The hemogram showed normochromic normocytic anaemia of 6.9 g/dL, leucocytosis of 96.58×10 9/L and thrombocytopenia of 76×109/L, with finding of 69 % cells that are plasma cells with eccentric nucleus, sieve like chromatin, basophilic cytoplasm as shown in figure 2.

Figure-2 Peripheral blood showed rouleaux formation long arrow and plasma cell with small arrow.

Other laboratory parameters were INR-1.45 sec, serum creatinine 1.6 mg/dl, serum calcium- 10.2 mg/dl, total bilirubin was 0.5 mg/dl, direct bilirubin- 0.2 mg/dl, serum protein-9.3 gm/dl, albumin- 4.01 gm/dl, globulin- 5.29 g/dL. Lactate dehydrogenase- 855 U/L, Beta-2 microglobulin-7 mg/L, Antinuclear antibody was not detected. Hepatitis B surface antigen and Anti-HIV-1,2 was negative. Direct and indirect coombs test were negative.

Figure 3 - Schematic representation of protein electrophoresis shows the fractions of albumin, globulins as alpha-1 (α1), alpha-2 (α2), beta (β), gamma (γ), and monoclonal spike in gamma region.

Bone marrow aspiration was performed with 72 per cent of cells being plasma cells and bone marrow biopsy showed hypercellular marrow with decreased erythropoietic and myelopoietic cells. The majority of the marrow spaces were replaced by plasma cells.

Figure-4, Bone marrow aspiration shows plasma cell marked with arrow.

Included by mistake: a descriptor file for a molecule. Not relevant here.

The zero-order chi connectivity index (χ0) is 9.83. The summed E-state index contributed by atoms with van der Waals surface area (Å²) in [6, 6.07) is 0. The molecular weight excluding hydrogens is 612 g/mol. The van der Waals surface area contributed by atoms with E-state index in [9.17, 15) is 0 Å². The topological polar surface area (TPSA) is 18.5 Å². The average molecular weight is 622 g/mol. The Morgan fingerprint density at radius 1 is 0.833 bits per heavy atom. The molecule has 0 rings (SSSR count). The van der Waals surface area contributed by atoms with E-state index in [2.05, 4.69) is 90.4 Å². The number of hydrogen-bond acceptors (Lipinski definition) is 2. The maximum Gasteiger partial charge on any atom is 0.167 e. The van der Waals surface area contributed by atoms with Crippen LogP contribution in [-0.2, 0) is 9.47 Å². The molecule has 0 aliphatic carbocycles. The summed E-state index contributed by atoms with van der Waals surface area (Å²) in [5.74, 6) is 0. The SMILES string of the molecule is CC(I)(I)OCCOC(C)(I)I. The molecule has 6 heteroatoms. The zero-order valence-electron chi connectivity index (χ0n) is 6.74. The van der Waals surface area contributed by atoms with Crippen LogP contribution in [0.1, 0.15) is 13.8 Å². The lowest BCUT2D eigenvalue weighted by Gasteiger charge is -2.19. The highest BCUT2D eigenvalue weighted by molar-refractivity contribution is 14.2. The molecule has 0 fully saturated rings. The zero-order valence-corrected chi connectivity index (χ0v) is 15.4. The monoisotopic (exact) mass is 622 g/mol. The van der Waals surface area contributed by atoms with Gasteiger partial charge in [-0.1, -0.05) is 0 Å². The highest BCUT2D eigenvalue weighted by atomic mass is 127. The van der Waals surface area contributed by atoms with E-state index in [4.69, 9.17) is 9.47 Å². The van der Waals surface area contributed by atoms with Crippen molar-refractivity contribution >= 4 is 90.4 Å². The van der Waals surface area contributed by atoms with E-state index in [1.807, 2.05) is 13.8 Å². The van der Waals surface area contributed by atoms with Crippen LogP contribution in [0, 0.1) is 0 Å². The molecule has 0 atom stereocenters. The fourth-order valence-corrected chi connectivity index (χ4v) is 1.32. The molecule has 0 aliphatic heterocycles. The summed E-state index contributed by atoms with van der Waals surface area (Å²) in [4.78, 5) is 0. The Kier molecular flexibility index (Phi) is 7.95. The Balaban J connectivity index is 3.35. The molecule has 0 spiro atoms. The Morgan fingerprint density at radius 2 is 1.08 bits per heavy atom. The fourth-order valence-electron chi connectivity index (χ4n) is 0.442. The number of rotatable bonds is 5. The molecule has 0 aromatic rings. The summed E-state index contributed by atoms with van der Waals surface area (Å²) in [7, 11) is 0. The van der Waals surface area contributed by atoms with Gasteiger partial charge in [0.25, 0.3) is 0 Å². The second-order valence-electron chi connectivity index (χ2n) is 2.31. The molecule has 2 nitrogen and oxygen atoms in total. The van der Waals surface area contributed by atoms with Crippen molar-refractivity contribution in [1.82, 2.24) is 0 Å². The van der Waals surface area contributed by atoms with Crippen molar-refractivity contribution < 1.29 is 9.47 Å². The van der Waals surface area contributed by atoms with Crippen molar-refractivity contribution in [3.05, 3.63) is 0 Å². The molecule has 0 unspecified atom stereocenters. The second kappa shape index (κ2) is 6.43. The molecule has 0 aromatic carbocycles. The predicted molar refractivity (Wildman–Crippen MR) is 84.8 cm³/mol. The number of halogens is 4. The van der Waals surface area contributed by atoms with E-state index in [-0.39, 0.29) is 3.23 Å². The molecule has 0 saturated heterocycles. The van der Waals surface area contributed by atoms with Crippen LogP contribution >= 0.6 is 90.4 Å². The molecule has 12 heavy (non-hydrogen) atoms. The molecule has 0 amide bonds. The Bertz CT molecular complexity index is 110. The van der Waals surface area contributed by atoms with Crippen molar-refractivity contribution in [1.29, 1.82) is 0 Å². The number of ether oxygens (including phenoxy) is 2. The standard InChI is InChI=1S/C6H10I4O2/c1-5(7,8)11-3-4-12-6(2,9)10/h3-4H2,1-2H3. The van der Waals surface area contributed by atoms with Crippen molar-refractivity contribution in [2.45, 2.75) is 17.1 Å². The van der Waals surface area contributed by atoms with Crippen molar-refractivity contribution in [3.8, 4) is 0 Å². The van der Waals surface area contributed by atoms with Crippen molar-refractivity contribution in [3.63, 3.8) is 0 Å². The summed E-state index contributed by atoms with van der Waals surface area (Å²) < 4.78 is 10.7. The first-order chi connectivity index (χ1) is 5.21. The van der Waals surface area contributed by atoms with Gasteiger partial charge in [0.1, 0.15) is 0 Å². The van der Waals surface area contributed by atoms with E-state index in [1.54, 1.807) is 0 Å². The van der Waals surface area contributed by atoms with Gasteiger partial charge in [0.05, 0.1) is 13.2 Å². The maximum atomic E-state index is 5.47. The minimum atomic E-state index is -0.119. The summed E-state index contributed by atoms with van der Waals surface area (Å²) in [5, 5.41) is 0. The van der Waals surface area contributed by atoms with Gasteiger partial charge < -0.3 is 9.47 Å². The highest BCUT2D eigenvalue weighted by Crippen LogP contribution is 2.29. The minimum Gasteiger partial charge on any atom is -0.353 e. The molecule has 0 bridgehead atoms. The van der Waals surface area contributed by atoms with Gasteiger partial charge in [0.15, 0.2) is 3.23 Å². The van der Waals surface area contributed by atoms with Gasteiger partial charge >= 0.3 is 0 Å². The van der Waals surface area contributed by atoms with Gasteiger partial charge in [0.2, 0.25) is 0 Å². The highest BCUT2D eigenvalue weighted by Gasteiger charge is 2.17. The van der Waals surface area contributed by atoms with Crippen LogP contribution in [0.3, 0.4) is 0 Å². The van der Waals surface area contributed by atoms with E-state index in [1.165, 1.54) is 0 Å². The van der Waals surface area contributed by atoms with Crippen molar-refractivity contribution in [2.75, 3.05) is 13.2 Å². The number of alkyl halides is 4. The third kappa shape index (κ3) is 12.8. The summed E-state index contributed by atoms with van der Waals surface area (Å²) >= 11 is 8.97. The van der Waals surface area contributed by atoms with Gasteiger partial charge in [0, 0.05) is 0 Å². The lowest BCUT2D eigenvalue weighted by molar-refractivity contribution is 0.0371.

Figure 5, Hypercellular bone marrow biopsy showed increased plasma cells shown by arrow with decreased normal hemopoietic element.

The peripheral blood immunophenotyping by flow cytometric analysis revealed a distinct population (79 % of total events) which was bright CD38 positive with negative CD45 and low SSC. The cells show cytoplasmic kappa light chain restriction and are positive for CD56, CD81, CD138 and CD38. Few atypical cells also showed aberrant expression of CD 117 and CD13. They were negative for CD19, CD20, CD27, CD200 markers as analysed. Of the remaining cells, 8 % are granular myeloid, and 10 % are lymphoid. These findings are suggestive of plasma cell leukaemia with 79 % cells with plasma cell immunophenotype with aberrant expression of CD117 and CD13. The FISH panel was negative for 1q21 gain, del 13q, t (11;14), t (4;14), t (14;1).